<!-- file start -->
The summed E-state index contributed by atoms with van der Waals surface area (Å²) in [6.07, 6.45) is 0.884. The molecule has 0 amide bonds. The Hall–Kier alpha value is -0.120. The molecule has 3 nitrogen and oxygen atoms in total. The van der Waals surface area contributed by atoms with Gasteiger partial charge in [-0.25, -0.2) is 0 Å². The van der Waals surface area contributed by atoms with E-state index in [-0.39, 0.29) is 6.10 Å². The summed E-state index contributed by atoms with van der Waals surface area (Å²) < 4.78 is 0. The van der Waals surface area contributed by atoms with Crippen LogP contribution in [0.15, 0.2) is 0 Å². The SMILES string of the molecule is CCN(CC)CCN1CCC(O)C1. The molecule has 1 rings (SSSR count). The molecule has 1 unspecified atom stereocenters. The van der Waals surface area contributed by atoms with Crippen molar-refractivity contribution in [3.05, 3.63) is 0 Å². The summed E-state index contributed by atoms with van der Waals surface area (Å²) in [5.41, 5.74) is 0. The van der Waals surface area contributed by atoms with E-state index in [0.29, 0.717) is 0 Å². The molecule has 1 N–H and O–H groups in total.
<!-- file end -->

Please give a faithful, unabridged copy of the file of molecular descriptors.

The summed E-state index contributed by atoms with van der Waals surface area (Å²) in [6.07, 6.45) is 0.884. The molecule has 0 amide bonds. The Hall–Kier alpha value is -0.120. The molecule has 3 nitrogen and oxygen atoms in total. The van der Waals surface area contributed by atoms with Gasteiger partial charge in [-0.25, -0.2) is 0 Å². The van der Waals surface area contributed by atoms with E-state index in [-0.39, 0.29) is 6.10 Å². The summed E-state index contributed by atoms with van der Waals surface area (Å²) < 4.78 is 0. The van der Waals surface area contributed by atoms with Crippen LogP contribution in [0.15, 0.2) is 0 Å². The SMILES string of the molecule is CCN(CC)CCN1CCC(O)C1. The molecule has 1 rings (SSSR count). The molecule has 1 unspecified atom stereocenters. The van der Waals surface area contributed by atoms with Crippen molar-refractivity contribution in [3.05, 3.63) is 0 Å². The summed E-state index contributed by atoms with van der Waals surface area (Å²) in [5.41, 5.74) is 0. The van der Waals surface area contributed by atoms with E-state index in [0.29, 0.717) is 0 Å². The molecule has 1 N–H and O–H groups in total.